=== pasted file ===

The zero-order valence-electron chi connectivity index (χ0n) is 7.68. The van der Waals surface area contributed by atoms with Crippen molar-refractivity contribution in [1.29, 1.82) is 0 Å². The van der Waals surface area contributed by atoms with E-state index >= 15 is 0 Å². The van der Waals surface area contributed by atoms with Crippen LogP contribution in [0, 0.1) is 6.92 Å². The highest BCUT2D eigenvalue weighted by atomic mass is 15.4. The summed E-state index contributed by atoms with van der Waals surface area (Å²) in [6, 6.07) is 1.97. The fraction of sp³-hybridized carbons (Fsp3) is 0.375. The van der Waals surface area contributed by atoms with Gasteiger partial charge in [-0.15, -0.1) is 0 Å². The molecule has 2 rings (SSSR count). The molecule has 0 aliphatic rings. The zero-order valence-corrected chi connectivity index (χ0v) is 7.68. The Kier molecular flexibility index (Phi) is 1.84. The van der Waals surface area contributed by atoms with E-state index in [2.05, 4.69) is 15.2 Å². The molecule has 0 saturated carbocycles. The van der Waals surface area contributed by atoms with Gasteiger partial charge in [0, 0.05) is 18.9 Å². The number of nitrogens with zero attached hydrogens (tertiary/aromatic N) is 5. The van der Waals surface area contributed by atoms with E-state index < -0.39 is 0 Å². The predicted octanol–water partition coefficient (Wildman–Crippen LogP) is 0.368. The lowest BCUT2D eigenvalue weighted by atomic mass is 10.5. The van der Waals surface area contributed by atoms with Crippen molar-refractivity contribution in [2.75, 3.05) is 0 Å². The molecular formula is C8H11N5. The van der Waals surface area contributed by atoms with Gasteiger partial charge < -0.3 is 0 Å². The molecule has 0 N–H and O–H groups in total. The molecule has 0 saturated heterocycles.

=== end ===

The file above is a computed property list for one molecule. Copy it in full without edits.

The zero-order valence-electron chi connectivity index (χ0n) is 7.68. The van der Waals surface area contributed by atoms with Crippen molar-refractivity contribution in [1.29, 1.82) is 0 Å². The van der Waals surface area contributed by atoms with E-state index >= 15 is 0 Å². The van der Waals surface area contributed by atoms with Crippen LogP contribution in [0, 0.1) is 6.92 Å². The highest BCUT2D eigenvalue weighted by atomic mass is 15.4. The summed E-state index contributed by atoms with van der Waals surface area (Å²) in [6, 6.07) is 1.97. The fraction of sp³-hybridized carbons (Fsp3) is 0.375. The van der Waals surface area contributed by atoms with Gasteiger partial charge in [-0.15, -0.1) is 0 Å². The molecule has 2 rings (SSSR count). The molecule has 0 aliphatic rings. The zero-order valence-corrected chi connectivity index (χ0v) is 7.68. The Kier molecular flexibility index (Phi) is 1.84. The van der Waals surface area contributed by atoms with E-state index in [2.05, 4.69) is 15.2 Å². The molecule has 0 saturated carbocycles. The van der Waals surface area contributed by atoms with Gasteiger partial charge in [0, 0.05) is 18.9 Å². The number of nitrogens with zero attached hydrogens (tertiary/aromatic N) is 5. The van der Waals surface area contributed by atoms with E-state index < -0.39 is 0 Å². The predicted octanol–water partition coefficient (Wildman–Crippen LogP) is 0.368. The lowest BCUT2D eigenvalue weighted by atomic mass is 10.5. The van der Waals surface area contributed by atoms with Crippen molar-refractivity contribution in [2.75, 3.05) is 0 Å². The molecular formula is C8H11N5. The van der Waals surface area contributed by atoms with Gasteiger partial charge < -0.3 is 0 Å². The molecule has 0 N–H and O–H groups in total. The molecule has 0 saturated heterocycles.